The voltage of all buses and currents at all the branches can be determined from load flow studies. Consequently, and at the receiving end of each line can be calculated. Thus bus with the minimum VSI is more proximate to voltage collapse [6] [5].
J = N
(R ) (Pk) + (Qk)
(1)
TLL
i=1
k Vk2


METHODOLOGY
Where i=1, 2, 3,.,N buses, Rk and Xk are resistance and reactance of the kth branch respectively, Pk and Qk are the real and reactive power at the sending end of the kth branch, PkDG and QkDG are the real and reactive powers of the RDGs connected to the sending end of the kth branch and Vk is the magnitude of the voltage at the sending end of the kth branch.

Total voltage deviation, .
The following is the process undertaken during the three method optimization technique.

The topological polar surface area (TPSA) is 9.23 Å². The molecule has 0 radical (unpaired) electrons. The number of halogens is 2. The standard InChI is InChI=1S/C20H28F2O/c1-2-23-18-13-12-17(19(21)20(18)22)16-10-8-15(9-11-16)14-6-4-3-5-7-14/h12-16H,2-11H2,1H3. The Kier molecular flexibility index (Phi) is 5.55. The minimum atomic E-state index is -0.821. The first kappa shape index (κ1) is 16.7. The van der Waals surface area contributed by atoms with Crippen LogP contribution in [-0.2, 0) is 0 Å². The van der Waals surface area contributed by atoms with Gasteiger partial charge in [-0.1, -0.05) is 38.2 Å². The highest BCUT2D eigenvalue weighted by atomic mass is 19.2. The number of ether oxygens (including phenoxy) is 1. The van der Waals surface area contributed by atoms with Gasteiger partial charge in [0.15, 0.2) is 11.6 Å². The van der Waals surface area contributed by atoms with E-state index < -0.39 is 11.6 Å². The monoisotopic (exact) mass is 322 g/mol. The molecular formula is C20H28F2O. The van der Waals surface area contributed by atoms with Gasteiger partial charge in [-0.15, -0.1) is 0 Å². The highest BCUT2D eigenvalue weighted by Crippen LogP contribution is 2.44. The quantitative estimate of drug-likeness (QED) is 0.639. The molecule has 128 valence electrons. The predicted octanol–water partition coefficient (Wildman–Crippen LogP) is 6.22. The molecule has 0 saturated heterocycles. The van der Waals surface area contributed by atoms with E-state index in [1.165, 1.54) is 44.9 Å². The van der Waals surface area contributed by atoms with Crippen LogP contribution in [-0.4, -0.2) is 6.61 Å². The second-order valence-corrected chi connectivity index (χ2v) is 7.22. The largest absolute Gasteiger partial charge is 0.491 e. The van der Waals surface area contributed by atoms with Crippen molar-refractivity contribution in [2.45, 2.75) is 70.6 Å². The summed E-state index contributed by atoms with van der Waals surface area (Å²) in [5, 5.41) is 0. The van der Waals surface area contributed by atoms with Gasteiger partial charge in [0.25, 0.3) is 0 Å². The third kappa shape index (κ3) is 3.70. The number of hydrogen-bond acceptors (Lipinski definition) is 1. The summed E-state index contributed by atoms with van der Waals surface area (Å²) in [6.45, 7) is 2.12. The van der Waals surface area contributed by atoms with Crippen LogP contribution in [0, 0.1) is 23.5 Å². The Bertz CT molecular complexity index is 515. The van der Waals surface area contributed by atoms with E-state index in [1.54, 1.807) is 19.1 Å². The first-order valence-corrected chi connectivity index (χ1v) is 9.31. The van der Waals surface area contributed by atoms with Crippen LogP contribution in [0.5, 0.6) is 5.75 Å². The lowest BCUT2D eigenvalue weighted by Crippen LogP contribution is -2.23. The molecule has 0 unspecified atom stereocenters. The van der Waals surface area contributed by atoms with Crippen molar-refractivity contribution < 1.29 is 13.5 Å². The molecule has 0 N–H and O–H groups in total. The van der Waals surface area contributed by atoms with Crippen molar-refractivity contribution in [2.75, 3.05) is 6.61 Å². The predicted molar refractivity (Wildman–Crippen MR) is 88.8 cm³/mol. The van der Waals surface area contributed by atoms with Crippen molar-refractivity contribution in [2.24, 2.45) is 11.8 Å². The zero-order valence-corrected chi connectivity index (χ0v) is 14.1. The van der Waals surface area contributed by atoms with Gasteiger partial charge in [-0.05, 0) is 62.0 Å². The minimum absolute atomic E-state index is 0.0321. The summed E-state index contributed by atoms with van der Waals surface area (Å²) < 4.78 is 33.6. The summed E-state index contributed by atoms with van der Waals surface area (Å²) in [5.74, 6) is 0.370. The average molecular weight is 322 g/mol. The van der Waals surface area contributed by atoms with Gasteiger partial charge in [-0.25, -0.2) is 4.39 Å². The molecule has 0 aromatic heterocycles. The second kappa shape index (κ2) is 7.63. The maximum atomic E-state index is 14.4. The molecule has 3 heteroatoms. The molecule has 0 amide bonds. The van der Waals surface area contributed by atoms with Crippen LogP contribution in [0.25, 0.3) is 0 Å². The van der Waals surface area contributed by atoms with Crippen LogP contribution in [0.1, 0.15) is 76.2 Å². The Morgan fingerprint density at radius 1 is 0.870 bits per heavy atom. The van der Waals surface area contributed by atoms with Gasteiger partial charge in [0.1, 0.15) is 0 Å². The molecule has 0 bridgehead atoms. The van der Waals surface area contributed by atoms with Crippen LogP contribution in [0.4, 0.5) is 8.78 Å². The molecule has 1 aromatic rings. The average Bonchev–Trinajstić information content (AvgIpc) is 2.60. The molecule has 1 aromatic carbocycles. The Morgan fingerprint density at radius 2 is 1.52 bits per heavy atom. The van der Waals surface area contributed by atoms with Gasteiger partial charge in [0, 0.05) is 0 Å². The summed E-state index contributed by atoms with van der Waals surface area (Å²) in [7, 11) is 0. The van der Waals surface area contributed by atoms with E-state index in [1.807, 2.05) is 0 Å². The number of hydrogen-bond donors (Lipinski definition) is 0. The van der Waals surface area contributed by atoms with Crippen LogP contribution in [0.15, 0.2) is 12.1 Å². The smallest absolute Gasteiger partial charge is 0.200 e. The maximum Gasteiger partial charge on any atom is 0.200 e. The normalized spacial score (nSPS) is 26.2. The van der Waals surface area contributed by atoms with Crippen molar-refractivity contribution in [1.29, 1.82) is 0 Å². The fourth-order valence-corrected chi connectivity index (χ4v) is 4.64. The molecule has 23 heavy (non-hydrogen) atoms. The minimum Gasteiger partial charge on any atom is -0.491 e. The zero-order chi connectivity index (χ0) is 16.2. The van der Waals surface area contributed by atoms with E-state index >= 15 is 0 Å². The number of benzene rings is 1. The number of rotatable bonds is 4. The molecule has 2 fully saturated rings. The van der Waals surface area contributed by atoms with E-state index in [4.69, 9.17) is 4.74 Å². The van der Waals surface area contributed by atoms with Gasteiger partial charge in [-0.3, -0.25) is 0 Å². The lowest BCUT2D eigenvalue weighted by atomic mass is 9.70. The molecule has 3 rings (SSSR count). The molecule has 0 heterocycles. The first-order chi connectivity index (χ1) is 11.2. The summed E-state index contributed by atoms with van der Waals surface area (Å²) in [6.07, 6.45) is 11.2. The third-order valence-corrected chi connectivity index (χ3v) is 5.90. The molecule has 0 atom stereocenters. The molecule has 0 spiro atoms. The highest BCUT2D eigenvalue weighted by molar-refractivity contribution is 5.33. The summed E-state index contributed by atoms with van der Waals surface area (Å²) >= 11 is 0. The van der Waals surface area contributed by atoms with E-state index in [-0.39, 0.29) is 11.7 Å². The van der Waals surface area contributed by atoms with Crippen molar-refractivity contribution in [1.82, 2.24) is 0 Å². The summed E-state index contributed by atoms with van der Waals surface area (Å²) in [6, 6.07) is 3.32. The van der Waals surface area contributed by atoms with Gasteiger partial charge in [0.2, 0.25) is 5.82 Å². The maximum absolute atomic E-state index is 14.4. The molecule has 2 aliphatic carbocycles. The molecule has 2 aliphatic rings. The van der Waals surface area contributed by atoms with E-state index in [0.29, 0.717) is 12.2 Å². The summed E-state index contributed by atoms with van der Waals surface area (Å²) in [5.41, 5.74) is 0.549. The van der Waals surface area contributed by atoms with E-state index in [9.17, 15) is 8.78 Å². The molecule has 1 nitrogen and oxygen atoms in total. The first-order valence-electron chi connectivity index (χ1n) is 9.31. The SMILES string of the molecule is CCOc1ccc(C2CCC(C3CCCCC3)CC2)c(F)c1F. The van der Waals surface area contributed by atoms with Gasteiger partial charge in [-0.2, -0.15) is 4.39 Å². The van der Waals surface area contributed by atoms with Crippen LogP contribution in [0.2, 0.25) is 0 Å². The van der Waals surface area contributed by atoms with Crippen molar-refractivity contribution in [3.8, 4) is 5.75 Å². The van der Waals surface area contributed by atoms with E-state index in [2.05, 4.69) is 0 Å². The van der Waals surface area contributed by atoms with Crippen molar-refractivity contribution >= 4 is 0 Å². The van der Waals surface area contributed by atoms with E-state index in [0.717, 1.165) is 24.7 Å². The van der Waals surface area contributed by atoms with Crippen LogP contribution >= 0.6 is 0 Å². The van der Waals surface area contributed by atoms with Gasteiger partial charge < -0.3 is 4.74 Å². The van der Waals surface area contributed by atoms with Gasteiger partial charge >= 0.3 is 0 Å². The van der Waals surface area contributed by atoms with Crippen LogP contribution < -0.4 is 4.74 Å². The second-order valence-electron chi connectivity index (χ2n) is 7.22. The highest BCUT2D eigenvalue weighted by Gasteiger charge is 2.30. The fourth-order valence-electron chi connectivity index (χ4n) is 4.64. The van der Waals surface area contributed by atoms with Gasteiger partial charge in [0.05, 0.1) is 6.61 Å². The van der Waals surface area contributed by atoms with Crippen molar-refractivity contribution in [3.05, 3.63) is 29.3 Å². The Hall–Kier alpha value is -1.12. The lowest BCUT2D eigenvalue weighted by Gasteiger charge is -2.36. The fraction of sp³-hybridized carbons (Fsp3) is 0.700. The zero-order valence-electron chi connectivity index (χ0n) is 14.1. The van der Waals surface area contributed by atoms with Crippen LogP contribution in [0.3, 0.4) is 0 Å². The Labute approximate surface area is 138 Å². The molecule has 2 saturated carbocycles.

Step 1: The IEEE 33 Bus system data was obtained. Step 2: Candidate buses were determined using the VSI.
Step 3: The buses with the least VSI were taken as the candidate buses for RDG placement. RDG sizes were
i=
i=
JTVD = N 11 Vi
(2)
determined using Adaptive Genetic Algorithm ad Simulated
Where i=1, 2, 3.,N buses and Vi is per unit voltage at each bus.

Constraints.
Multiobjective function, .
MOF = W1JTLL + W2JTVD (3)

Bus voltage limits should be maintained within the acceptable levels
0.95 p. u Vi 1.05 p. u (4)

RDG capacity constraints
PDG min PDG PDG max (5)
QDG min QDG QDG max (6)
Where PDG min and PDG max are the minimum and maximum active power limits and QDG min and QDG max are the minimum and maximum reactive power limits respectively.

Power flow constraints
P P = N V V {G cos( ) +
Annealing (AGASA). The candidate bus with the results that greatly enhance system performance is selected as the first RDG location and size.
Step 4: Determine the second RDG size for the remaining candidate buses with the bus data updated with the first RDG size using Adaptive Genetic Algorithm and Simulated Annealing.